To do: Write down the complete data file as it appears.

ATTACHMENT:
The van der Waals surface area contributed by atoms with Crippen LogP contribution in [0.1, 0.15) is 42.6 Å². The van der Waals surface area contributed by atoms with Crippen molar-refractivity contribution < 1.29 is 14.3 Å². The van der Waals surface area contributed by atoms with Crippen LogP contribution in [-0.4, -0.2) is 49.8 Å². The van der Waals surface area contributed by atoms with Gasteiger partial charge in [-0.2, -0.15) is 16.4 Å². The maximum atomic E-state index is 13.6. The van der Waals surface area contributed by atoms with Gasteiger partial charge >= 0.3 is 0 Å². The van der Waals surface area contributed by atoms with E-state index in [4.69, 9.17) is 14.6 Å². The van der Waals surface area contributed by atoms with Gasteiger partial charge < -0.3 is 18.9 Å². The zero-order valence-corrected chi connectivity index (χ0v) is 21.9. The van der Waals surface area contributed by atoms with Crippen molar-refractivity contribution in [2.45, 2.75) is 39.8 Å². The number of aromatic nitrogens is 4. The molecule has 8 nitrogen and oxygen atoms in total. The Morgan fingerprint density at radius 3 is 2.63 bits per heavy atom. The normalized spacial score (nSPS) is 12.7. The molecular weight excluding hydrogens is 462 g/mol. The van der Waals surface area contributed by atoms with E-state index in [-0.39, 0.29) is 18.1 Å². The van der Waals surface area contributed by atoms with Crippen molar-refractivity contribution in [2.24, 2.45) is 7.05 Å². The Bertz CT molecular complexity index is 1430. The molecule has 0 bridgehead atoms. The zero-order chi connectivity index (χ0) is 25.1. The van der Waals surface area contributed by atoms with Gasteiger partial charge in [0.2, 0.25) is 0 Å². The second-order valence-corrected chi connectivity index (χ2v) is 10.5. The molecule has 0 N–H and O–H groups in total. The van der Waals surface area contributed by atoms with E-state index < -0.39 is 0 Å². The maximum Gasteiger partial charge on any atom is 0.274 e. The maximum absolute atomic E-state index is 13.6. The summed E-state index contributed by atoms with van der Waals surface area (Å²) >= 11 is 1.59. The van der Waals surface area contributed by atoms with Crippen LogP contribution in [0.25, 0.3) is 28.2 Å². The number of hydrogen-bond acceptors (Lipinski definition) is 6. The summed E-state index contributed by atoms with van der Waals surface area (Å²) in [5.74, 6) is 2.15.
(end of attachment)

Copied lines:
The van der Waals surface area contributed by atoms with Crippen LogP contribution in [0.1, 0.15) is 42.6 Å². The van der Waals surface area contributed by atoms with Crippen molar-refractivity contribution < 1.29 is 14.3 Å². The van der Waals surface area contributed by atoms with Crippen LogP contribution in [-0.4, -0.2) is 49.8 Å². The van der Waals surface area contributed by atoms with Gasteiger partial charge in [-0.2, -0.15) is 16.4 Å². The maximum atomic E-state index is 13.6. The van der Waals surface area contributed by atoms with Gasteiger partial charge >= 0.3 is 0 Å². The van der Waals surface area contributed by atoms with E-state index in [4.69, 9.17) is 14.6 Å². The van der Waals surface area contributed by atoms with Gasteiger partial charge < -0.3 is 18.9 Å². The zero-order valence-corrected chi connectivity index (χ0v) is 21.9. The van der Waals surface area contributed by atoms with Crippen molar-refractivity contribution in [2.45, 2.75) is 39.8 Å². The number of aromatic nitrogens is 4. The molecule has 8 nitrogen and oxygen atoms in total. The Morgan fingerprint density at radius 3 is 2.63 bits per heavy atom. The normalized spacial score (nSPS) is 12.7. The molecular weight excluding hydrogens is 462 g/mol. The van der Waals surface area contributed by atoms with E-state index in [-0.39, 0.29) is 18.1 Å². The van der Waals surface area contributed by atoms with Crippen molar-refractivity contribution in [2.24, 2.45) is 7.05 Å². The Bertz CT molecular complexity index is 1430. The molecule has 0 bridgehead atoms. The zero-order chi connectivity index (χ0) is 25.1. The van der Waals surface area contributed by atoms with Gasteiger partial charge in [0.2, 0.25) is 0 Å². The second-order valence-corrected chi connectivity index (χ2v) is 10.5. The molecule has 0 N–H and O–H groups in total. The van der Waals surface area contributed by atoms with E-state index < -0.39 is 0 Å². The maximum Gasteiger partial charge on any atom is 0.274 e. The maximum absolute atomic E-state index is 13.6. The summed E-state index contributed by atoms with van der Waals surface area (Å²) >= 11 is 1.59. The van der Waals surface area contributed by atoms with Crippen LogP contribution in [0.25, 0.3) is 28.2 Å². The number of hydrogen-bond acceptors (Lipinski definition) is 6. The summed E-state index contributed by atoms with van der Waals surface area (Å²) in [5.74, 6) is 2.15.